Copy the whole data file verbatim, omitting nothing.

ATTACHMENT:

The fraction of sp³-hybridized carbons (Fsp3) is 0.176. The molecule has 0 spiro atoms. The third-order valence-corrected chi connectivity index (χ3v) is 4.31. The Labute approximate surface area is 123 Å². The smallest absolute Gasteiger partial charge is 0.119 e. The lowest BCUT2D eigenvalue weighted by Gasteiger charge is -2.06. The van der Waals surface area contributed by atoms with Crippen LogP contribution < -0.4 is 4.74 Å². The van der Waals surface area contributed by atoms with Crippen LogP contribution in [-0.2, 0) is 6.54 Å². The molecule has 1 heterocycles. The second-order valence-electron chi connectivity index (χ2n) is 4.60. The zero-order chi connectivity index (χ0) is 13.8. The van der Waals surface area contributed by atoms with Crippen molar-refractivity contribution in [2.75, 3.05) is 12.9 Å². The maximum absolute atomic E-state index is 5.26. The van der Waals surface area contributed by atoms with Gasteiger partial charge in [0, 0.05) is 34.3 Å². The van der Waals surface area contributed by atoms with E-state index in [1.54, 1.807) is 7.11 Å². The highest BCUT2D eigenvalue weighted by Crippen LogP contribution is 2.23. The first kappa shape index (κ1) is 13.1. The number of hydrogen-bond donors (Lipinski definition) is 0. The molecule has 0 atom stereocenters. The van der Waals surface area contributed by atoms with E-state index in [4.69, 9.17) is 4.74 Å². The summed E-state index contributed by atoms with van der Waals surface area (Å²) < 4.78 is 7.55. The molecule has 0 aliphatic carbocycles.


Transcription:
The fraction of sp³-hybridized carbons (Fsp3) is 0.176. The molecule has 0 spiro atoms. The third-order valence-corrected chi connectivity index (χ3v) is 4.31. The Labute approximate surface area is 123 Å². The smallest absolute Gasteiger partial charge is 0.119 e. The lowest BCUT2D eigenvalue weighted by Gasteiger charge is -2.06. The van der Waals surface area contributed by atoms with Crippen LogP contribution < -0.4 is 4.74 Å². The van der Waals surface area contributed by atoms with Crippen LogP contribution in [-0.2, 0) is 6.54 Å². The molecule has 1 heterocycles. The second-order valence-electron chi connectivity index (χ2n) is 4.60. The zero-order chi connectivity index (χ0) is 13.8. The van der Waals surface area contributed by atoms with Crippen molar-refractivity contribution in [2.75, 3.05) is 12.9 Å². The maximum absolute atomic E-state index is 5.26. The van der Waals surface area contributed by atoms with Gasteiger partial charge in [0, 0.05) is 34.3 Å². The van der Waals surface area contributed by atoms with E-state index in [1.54, 1.807) is 7.11 Å². The highest BCUT2D eigenvalue weighted by Crippen LogP contribution is 2.23. The first kappa shape index (κ1) is 13.1. The number of hydrogen-bond donors (Lipinski definition) is 0. The molecule has 0 atom stereocenters. The van der Waals surface area contributed by atoms with E-state index in [4.69, 9.17) is 4.74 Å². The summed E-state index contributed by atoms with van der Waals surface area (Å²) < 4.78 is 7.55. The molecule has 0 aliphatic carbocycles.